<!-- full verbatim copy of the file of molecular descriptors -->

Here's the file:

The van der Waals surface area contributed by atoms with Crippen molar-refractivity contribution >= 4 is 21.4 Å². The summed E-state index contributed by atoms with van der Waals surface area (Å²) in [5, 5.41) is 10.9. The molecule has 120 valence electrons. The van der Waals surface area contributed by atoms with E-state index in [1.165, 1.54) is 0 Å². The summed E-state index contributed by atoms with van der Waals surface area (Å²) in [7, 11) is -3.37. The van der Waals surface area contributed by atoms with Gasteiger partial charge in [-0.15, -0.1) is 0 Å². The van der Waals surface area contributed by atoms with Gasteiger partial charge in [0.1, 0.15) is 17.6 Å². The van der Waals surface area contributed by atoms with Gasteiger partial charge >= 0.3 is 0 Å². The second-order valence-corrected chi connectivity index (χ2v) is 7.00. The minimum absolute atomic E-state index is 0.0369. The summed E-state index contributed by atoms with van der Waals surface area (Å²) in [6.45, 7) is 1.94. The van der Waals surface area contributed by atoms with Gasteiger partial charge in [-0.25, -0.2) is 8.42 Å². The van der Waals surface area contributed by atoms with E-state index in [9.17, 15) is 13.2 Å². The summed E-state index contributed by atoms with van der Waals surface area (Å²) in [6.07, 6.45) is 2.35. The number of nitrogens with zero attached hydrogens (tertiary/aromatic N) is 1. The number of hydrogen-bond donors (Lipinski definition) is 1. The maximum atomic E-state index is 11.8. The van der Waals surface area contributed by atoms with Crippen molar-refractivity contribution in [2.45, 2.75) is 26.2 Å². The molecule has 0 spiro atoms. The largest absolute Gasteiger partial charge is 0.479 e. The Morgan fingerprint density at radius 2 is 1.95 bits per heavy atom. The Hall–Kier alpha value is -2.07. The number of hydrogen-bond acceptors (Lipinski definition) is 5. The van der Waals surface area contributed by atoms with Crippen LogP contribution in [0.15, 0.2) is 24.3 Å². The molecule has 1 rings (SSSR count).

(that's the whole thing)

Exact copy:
The van der Waals surface area contributed by atoms with Crippen molar-refractivity contribution >= 4 is 21.4 Å². The summed E-state index contributed by atoms with van der Waals surface area (Å²) in [5, 5.41) is 10.9. The molecule has 120 valence electrons. The van der Waals surface area contributed by atoms with E-state index in [1.165, 1.54) is 0 Å². The summed E-state index contributed by atoms with van der Waals surface area (Å²) in [7, 11) is -3.37. The van der Waals surface area contributed by atoms with Gasteiger partial charge in [-0.15, -0.1) is 0 Å². The van der Waals surface area contributed by atoms with Gasteiger partial charge in [0.1, 0.15) is 17.6 Å². The van der Waals surface area contributed by atoms with Gasteiger partial charge >= 0.3 is 0 Å². The second-order valence-corrected chi connectivity index (χ2v) is 7.00. The minimum absolute atomic E-state index is 0.0369. The summed E-state index contributed by atoms with van der Waals surface area (Å²) in [6.45, 7) is 1.94. The van der Waals surface area contributed by atoms with Gasteiger partial charge in [-0.25, -0.2) is 8.42 Å². The van der Waals surface area contributed by atoms with E-state index in [9.17, 15) is 13.2 Å². The summed E-state index contributed by atoms with van der Waals surface area (Å²) in [6.07, 6.45) is 2.35. The number of nitrogens with zero attached hydrogens (tertiary/aromatic N) is 1. The number of hydrogen-bond donors (Lipinski definition) is 1. The maximum atomic E-state index is 11.8. The van der Waals surface area contributed by atoms with Crippen molar-refractivity contribution in [2.45, 2.75) is 26.2 Å². The molecule has 0 spiro atoms. The largest absolute Gasteiger partial charge is 0.479 e. The Morgan fingerprint density at radius 2 is 1.95 bits per heavy atom. The Hall–Kier alpha value is -2.07. The number of hydrogen-bond acceptors (Lipinski definition) is 5. The van der Waals surface area contributed by atoms with Crippen LogP contribution in [0.15, 0.2) is 24.3 Å². The molecule has 1 rings (SSSR count).